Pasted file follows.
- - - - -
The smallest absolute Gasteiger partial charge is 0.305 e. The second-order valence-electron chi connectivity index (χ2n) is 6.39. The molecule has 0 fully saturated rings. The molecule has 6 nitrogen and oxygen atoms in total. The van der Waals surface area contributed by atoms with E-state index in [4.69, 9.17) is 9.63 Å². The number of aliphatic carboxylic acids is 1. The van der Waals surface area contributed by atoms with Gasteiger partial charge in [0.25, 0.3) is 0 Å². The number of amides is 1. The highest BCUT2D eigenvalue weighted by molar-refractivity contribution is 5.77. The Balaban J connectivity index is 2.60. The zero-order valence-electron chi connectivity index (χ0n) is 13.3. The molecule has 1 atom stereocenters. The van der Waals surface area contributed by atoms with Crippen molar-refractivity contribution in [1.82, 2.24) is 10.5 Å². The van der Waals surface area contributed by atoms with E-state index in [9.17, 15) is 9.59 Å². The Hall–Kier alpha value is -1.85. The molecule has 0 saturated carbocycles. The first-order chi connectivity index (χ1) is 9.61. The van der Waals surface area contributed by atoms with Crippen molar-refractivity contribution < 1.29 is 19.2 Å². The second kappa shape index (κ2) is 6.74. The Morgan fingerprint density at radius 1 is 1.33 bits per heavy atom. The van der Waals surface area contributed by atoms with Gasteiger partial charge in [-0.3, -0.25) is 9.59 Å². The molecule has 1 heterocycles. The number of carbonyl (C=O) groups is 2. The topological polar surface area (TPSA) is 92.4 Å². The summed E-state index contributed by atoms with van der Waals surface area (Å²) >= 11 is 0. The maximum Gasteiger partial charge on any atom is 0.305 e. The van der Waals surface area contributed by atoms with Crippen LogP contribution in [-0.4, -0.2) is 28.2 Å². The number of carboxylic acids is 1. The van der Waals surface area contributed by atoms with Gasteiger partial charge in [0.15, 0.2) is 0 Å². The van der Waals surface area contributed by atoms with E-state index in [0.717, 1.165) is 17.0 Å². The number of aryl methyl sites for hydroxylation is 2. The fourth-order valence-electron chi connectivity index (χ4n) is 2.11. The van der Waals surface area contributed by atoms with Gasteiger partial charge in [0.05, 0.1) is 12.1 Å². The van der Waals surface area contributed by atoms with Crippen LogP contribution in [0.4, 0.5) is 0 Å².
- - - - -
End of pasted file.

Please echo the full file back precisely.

The smallest absolute Gasteiger partial charge is 0.305 e. The second-order valence-electron chi connectivity index (χ2n) is 6.39. The molecule has 0 fully saturated rings. The molecule has 6 nitrogen and oxygen atoms in total. The van der Waals surface area contributed by atoms with E-state index in [4.69, 9.17) is 9.63 Å². The number of aliphatic carboxylic acids is 1. The van der Waals surface area contributed by atoms with Gasteiger partial charge in [0.25, 0.3) is 0 Å². The number of amides is 1. The highest BCUT2D eigenvalue weighted by molar-refractivity contribution is 5.77. The Balaban J connectivity index is 2.60. The zero-order valence-electron chi connectivity index (χ0n) is 13.3. The molecule has 1 atom stereocenters. The van der Waals surface area contributed by atoms with Crippen molar-refractivity contribution in [1.82, 2.24) is 10.5 Å². The van der Waals surface area contributed by atoms with E-state index in [9.17, 15) is 9.59 Å². The Hall–Kier alpha value is -1.85. The molecule has 0 saturated carbocycles. The first-order chi connectivity index (χ1) is 9.61. The van der Waals surface area contributed by atoms with Crippen molar-refractivity contribution < 1.29 is 19.2 Å². The second kappa shape index (κ2) is 6.74. The Morgan fingerprint density at radius 1 is 1.33 bits per heavy atom. The van der Waals surface area contributed by atoms with Gasteiger partial charge in [-0.3, -0.25) is 9.59 Å². The molecule has 1 heterocycles. The number of carbonyl (C=O) groups is 2. The topological polar surface area (TPSA) is 92.4 Å². The summed E-state index contributed by atoms with van der Waals surface area (Å²) >= 11 is 0. The maximum Gasteiger partial charge on any atom is 0.305 e. The van der Waals surface area contributed by atoms with Crippen LogP contribution in [-0.4, -0.2) is 28.2 Å². The number of carboxylic acids is 1. The van der Waals surface area contributed by atoms with Gasteiger partial charge in [0.15, 0.2) is 0 Å². The van der Waals surface area contributed by atoms with E-state index in [0.717, 1.165) is 17.0 Å². The number of aryl methyl sites for hydroxylation is 2. The fourth-order valence-electron chi connectivity index (χ4n) is 2.11. The van der Waals surface area contributed by atoms with Gasteiger partial charge in [0.05, 0.1) is 12.1 Å². The van der Waals surface area contributed by atoms with Crippen LogP contribution in [0.4, 0.5) is 0 Å².